This dataset contains wind speed and direction in the middle atmosphere above Davis, Antarctica. The experiment runs continuously. Data are collected and stored every two minutes (excluding downtime for maintenance and data transfer) for heights in the range 64km to 102km at 2km intervals. Analysis of the source data yields parameters describing the strength and character of the radar echo and, ... when certain acceptance criteria are met, the wind speed. The requirement to meet acceptance criteria results in a data rate that may be less than the sampling rate.
Data from 1994 to 2012 are currently held.
The dataset is the output of (Australian) Antarctic Science Advisory Committee project number 674. The data set is Standalone. MFSA stands for Medium Frequency Spaced Array.
Dynamical coupling processes in the Antarctic middle atmosphere continue to challenge both our understanding of the region and our ability to predict the environment's response to rising greenhouse gas concentrations. The Davis MF radar was amongst the first instruments in Antarctica to investigate the dynamics of the mesosphere/lower thermosphere (MLT), a region that is now the subject of increasing scrutiny. Continued operation of the Davis MF radar at a time of increased observation of the MLT from the ground and space allows investigations of dynamical coupling to continue in greater detail than has previously been possible.
MF radars measure winds in the MLT (~50-110 km) with good height and time resolution. Their ability to run continuously makes them ideal instruments to undertake long-term studies of the meteorology and climate in this region. This project will build on the highly successful program we have already undertaken to study the dynamics of the polar MLT by combining observations with the network of radars that has developed in Antarctica in the past decade. Upgrades and additions to MF radars at other Antarctic sites (Syowa, Rothera, Halley Bay and Scott Base) provide a radar network that rivals that now available in the Arctic. We propose to continue and extend this internationally collaborative research.
The past decade has also seen a significant increase in the scientific infrastructure to study the MLT at Davis itself. We propose to use this expanded instrumentation to make studies on a local scale that have not previously been possible. These new investigations will complement the observations made with the planned Syowa MST radar, with radar networks in the Antarctic and Arctic and with satellite studies of the polar MLT.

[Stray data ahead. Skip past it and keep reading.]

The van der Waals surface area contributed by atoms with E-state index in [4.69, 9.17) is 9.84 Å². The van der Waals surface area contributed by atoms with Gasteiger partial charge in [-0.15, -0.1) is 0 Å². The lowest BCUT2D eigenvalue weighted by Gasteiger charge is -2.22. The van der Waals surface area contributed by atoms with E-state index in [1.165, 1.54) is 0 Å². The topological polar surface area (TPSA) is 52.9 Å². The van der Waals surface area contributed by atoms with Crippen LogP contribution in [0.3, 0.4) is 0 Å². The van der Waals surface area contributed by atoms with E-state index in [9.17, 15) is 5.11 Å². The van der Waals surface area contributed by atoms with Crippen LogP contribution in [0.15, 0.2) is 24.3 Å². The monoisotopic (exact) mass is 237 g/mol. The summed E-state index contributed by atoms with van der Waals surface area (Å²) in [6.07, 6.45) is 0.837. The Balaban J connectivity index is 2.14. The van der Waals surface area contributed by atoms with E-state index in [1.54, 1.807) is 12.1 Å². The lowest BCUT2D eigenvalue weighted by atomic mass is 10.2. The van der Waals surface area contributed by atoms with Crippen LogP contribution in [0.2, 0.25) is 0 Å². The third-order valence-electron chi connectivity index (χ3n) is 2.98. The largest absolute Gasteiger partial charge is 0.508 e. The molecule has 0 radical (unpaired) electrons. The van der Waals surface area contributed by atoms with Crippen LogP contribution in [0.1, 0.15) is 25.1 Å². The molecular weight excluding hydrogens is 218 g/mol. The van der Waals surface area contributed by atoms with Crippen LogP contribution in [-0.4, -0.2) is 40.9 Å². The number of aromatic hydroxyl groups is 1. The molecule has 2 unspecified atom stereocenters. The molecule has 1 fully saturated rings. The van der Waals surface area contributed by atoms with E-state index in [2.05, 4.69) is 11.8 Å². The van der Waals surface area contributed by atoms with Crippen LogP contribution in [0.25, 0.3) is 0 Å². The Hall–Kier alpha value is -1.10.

Taken from the 2008-2009 Progress Report:
Progress against objectives:
Combining observations from radars in the Antarctic MF radar network:
With the aid of radars at four Antarctic stations, a study has been carried out that relates short-time scale variations in the global wave field to the semidurnal tide above Antarctica. Modelling and theoretical studies suggest that Westward propagating wave one (W1) and wave 3 (W3) tidal products could be produced through interactions between the migrating (Westward wave 2) semidiurnal tide and planetary waves in the northern stratosphere. This study has verified these predictions by identifying both W1 and W3 source regions, and has explained their differing latitudinal extent.
Tidal results from the four Antarctic MF radars have also contributed to space-based studies of the polar mesosphere. The Aeronomy of Ice in the Mesosphere (AIM) project makes observations of mesospheric ice clouds at almost the same local time each day. Our tidal results have provided insight into the dynamical state of the atmosphere around their observations. These data have been provided for presentation at recent AIM working group meetings.
Contributed to experiments carried out using other infrastructure at Davis and beyond:
The Davis MF radar is able to provide excellent information on the state of the winds in the mesosphere and lower thermosphere. These have made significant contributions to studies of Polar Mesosphere Summer Echoes (PMSE) carried out by our collaborators using the Davis MST radar.
A study of a proposed interhemispheric coupling mechanism is underway. This compares the modulating effect of the global planetary wave field to a response in the summer MLT.
Davis MF radar winds continue to be provided to the NASA TIMED satellite mission through the ground-based instrument part of that project.
This project has contributed to six category one publications in the 2008/2009 year.